Implementing Thermal Processing Technologies for the Production of Amorphous Solid Dispersions

Helen Winsor
Posted: 09/05/2010

Amorphous pharmaceutical materials are now being recognised as an attractive alternative route for solid state development. Dr. Dave Miller, Senior Principal Scientist at Hoffmann-La Roche, speaks to Helen Winsor from Pharma IQ, about the challenges of amorphous solid dispersion production, and explores formulation design principles for thermally processed amorphous systems. To listen to the podcast now go to The Challenges of Amorphous Solid Dispersion Production: A Hoffman La Roche Perspective.

Pharma IQ: To make a start, how would you optimise amorphous form selection, Dave?

D Miller: Optimising amorphous form selection; well, I think the first thing we typically do is go to our list of favourite polymers or excipients that stabilise drugs in the amorphous form. It’s not an extremely long list, so we can typically take an empirical approach where we combine our API with the different excipients, either the single excipient or in combinations of those excipients at various drug loadings. We’ll typically prepare these on a small scale, either by thermal processing means using like a mini hot-melt extruder or by solvent evaporation means through rota evaporation, or perhaps a small spray dryer.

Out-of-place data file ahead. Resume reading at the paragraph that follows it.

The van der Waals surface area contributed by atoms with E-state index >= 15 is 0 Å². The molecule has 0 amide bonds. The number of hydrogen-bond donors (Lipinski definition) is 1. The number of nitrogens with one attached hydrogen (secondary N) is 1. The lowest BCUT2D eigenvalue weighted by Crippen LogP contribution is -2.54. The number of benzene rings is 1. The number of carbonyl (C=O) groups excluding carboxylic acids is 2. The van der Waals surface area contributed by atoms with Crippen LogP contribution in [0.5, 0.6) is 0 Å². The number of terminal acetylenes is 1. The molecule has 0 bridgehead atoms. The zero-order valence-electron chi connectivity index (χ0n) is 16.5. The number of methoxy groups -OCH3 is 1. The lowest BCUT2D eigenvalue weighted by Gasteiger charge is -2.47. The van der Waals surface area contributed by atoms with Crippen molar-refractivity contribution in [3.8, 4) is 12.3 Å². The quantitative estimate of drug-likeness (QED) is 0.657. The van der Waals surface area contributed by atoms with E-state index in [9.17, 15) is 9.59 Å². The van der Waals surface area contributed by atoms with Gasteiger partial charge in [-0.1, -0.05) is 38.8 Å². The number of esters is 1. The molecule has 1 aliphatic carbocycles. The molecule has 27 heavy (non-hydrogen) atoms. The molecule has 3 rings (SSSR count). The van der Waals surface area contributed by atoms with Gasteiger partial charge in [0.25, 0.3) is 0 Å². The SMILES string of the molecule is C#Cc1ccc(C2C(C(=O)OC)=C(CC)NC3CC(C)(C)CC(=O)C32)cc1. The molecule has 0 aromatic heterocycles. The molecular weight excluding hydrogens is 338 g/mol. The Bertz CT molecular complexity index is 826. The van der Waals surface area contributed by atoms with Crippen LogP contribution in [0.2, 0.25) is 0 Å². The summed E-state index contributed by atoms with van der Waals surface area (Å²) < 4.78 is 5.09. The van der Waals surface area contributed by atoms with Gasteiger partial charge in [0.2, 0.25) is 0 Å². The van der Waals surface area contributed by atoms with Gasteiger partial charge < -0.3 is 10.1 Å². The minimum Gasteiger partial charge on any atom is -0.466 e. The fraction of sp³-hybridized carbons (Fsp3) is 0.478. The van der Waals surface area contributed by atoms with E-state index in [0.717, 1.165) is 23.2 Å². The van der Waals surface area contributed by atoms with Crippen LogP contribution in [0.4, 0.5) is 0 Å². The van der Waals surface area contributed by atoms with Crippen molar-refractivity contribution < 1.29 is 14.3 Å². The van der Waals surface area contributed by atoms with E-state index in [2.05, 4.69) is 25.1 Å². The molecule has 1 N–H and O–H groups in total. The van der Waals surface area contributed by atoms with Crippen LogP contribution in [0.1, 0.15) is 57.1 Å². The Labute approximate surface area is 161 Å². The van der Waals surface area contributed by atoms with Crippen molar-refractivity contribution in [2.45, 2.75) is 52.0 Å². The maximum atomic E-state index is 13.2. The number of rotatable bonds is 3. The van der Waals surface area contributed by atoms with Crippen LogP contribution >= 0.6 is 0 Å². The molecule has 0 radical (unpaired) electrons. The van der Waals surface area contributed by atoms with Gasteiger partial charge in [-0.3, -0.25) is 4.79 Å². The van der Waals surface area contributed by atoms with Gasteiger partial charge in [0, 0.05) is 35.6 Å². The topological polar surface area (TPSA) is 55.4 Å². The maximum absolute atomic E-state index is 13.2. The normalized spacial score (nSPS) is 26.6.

So, we prepare these formulations at different drug loadings, different combinations of excipients, then place these on accelerated stability chambers at varying temperatures and humidities - and we’ll monitor the physical stability and chemical stability as a function of time and conditions. In parallel, we will typically do super-saturating dissolution studies, and so we’ll have two data sets comparing the formulations’ chemical and physical stability against their dissolution performance. Through the analysis of these two data sets, we can typically arrive at a small number of optimum formulations that we’ll then move forward in development with. The next step in development usually involves a small PK study where we’ll evaluate the bio-availability of these formulations.

Pharma IQ: At Hoffmann-La Roche, what techniques do you use to enhance amorphous drug performance?

D Miller: To enhance the performance, well, the techniques and the methods we use for manufacturing amorphous dispersions are - we rely primarily on hot-melt extrusion initially, but we’ve been lately working a lot more with spray drying. In addition, we have a proprietary control precipitation process known as micro-precipitation, the product itself is called microprecipitated bulk powder. By these techniques, and through our formulation experience, the combination of excipients, polymer selection, ancillary excipients, adding things such as surfactants or, perhaps, other water-soluble materials, we can typically tailor the dissolution performance to whatever the particular API needs. So, in terms of achieving extensive supersaturation in a use environment or, perhaps, in some cases with APIs that have rapid crystallisation kinetics, we can through the tailoring of the ancillary excipients, modify the extent of super-saturation as needed. So, by the combination of process and formulation design; that’s how we optimise amorphous formulation performance.

Pharma IQ: Something I’d be interested to get your perspective on, is how do you capitalise on the commercial potential of amorphous forms?